the only thing that matters is the sum of digits modulo 3 - if that sum is zero, Bob wins, and if not, Alice wins
So, let's work backwards:
Represent a state by three things: the sum so far ($s$), the last move played ($l$), and the number of turns remaining ($t$). In these charts, I will color each possible state red for it being a winning state for Alice, or blue for it being a winning state for Bob.
At $t=1$, it is Bob's turn; Alice wins if she had successfully prevented Bob from making the winning move.
At $t=2$, it is Alice's turn; she wants to make the move that would end on one of the "A" spots. If the sum is 0, she wants to play 0; if the sum is 1, she wants to play 1; and if the sum is 2, she wants to play 2. So she wins if she can make that move, and loses if she cannot.
At $t=3$, it is Bob's turn. If the sum is 0, he wants to play 0; if the sum is 1 or 2, though... he cannot land on any of the B spaces! Say the sum is 1. Playing 0 lands on the upper middle, playing 1 lands on the middle right, and playing 2 lands on the bottom left. Similarly, if the sum on Bob's turn is 2, any play will land the game state on an A space at $t=2$.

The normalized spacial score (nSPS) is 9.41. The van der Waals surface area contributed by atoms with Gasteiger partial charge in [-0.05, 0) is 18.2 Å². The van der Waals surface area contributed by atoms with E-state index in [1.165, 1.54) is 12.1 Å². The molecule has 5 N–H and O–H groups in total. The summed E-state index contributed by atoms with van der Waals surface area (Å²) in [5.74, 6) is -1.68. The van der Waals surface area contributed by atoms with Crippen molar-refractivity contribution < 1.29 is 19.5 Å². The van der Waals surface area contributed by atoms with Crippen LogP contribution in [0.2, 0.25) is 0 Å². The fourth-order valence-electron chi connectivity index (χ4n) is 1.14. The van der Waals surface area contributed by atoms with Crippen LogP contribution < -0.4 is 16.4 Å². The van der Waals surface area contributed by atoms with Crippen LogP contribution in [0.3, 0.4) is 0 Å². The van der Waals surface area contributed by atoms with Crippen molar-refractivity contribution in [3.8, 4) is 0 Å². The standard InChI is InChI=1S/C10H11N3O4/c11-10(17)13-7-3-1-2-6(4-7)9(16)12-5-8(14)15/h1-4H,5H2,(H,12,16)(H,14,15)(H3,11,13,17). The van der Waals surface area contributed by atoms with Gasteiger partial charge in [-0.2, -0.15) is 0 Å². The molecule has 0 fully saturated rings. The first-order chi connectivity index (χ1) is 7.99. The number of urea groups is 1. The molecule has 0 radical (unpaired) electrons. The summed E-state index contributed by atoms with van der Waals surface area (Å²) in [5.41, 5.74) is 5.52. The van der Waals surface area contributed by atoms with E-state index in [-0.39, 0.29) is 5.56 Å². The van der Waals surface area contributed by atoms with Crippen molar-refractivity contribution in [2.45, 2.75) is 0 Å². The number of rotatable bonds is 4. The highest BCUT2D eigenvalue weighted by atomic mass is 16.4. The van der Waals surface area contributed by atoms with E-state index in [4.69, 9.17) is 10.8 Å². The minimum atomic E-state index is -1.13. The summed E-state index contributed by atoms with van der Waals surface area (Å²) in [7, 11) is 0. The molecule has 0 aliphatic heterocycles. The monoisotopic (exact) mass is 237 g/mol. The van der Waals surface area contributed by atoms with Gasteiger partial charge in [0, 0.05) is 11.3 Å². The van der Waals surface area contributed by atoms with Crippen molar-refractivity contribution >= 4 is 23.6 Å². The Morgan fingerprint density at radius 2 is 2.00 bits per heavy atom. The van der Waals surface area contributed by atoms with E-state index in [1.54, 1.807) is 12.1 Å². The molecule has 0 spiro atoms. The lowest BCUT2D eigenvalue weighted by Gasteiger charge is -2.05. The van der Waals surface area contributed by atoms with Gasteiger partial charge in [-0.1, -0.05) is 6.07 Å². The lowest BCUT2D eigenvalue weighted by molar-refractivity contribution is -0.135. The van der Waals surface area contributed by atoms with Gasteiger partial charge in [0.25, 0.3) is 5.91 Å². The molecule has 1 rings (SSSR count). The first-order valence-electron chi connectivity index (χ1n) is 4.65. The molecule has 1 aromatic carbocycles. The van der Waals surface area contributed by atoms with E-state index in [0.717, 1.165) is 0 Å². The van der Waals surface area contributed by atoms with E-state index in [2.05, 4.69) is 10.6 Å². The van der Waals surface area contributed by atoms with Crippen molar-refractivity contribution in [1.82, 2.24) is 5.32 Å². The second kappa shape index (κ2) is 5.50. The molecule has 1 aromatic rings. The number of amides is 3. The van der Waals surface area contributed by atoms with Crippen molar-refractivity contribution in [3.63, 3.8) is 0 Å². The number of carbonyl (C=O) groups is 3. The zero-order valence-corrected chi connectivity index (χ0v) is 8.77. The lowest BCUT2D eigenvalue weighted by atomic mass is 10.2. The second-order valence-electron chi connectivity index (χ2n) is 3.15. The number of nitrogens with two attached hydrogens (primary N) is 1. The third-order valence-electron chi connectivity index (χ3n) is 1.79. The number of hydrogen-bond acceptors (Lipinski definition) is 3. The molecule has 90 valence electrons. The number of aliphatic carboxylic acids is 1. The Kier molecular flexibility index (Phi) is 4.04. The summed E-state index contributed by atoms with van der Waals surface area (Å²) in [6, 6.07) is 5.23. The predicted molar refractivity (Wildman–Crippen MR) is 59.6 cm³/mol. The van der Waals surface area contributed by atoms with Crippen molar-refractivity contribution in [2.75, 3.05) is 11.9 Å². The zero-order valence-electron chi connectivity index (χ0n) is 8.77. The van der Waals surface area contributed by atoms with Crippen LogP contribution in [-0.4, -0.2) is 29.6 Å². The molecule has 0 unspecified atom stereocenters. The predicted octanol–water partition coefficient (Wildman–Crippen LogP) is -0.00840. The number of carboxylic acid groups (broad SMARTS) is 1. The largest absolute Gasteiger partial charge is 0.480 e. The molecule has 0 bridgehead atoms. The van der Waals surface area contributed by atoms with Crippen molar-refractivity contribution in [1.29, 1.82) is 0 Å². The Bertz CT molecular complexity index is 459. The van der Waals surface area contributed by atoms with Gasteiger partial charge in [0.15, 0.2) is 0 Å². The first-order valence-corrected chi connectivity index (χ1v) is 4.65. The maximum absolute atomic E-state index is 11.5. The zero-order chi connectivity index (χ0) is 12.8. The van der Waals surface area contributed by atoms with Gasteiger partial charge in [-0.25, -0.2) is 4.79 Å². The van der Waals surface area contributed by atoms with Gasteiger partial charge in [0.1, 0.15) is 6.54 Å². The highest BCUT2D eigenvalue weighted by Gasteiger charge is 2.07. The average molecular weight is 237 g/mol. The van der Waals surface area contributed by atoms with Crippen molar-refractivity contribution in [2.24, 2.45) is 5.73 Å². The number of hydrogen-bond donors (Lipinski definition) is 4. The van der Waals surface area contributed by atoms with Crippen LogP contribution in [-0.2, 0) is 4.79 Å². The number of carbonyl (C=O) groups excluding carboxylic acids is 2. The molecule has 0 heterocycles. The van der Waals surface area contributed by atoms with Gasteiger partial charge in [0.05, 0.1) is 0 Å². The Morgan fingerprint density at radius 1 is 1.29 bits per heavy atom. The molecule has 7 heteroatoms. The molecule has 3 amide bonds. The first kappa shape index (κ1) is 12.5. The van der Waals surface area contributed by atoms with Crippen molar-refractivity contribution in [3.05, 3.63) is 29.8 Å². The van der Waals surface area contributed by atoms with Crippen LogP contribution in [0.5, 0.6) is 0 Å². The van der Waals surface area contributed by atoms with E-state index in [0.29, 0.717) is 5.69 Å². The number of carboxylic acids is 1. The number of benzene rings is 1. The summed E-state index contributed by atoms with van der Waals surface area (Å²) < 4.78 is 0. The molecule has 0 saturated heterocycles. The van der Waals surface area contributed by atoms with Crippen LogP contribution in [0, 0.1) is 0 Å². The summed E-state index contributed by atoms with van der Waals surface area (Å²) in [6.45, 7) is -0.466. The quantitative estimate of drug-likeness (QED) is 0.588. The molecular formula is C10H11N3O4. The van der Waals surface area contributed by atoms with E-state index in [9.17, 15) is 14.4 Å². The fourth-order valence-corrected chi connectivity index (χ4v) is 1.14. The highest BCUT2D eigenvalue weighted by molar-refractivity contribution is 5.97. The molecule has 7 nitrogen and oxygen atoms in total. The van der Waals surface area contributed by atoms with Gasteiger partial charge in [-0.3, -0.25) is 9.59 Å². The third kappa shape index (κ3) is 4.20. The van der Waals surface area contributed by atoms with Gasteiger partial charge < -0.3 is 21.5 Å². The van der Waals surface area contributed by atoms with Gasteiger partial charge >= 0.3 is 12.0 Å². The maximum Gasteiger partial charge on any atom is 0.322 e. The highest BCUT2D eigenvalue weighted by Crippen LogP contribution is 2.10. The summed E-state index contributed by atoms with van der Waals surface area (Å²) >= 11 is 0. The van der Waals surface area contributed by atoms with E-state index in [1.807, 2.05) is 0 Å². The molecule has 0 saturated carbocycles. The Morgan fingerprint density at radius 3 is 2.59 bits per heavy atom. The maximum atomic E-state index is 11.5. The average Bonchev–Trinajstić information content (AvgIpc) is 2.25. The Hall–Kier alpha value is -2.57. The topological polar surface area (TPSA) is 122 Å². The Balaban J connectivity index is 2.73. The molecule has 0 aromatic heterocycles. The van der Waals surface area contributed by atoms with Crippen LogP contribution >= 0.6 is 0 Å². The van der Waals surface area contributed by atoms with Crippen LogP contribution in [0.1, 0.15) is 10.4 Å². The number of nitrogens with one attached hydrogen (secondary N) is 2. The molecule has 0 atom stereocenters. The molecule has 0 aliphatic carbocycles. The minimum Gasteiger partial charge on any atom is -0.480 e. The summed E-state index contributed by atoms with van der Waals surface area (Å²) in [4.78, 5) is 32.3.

So, Alice wins with the following strategy: On the second-to-last turn, make the sum either 1 or 2 -- they can't both be blocked! Then, Bob will make a move, setting the new sum to $s$. On your final turn, the move $s$ will be open to you, and this sets the sum to $2s$. Now it's the final turn of the game, and Bob has to play $s$ again to win, but you just blocked it.
For the record:
Here is the entire transition graph for this game. Circles with dashed circumferences are legal starting states for Alice; yellow circles are the states that Bob wants to end the game with.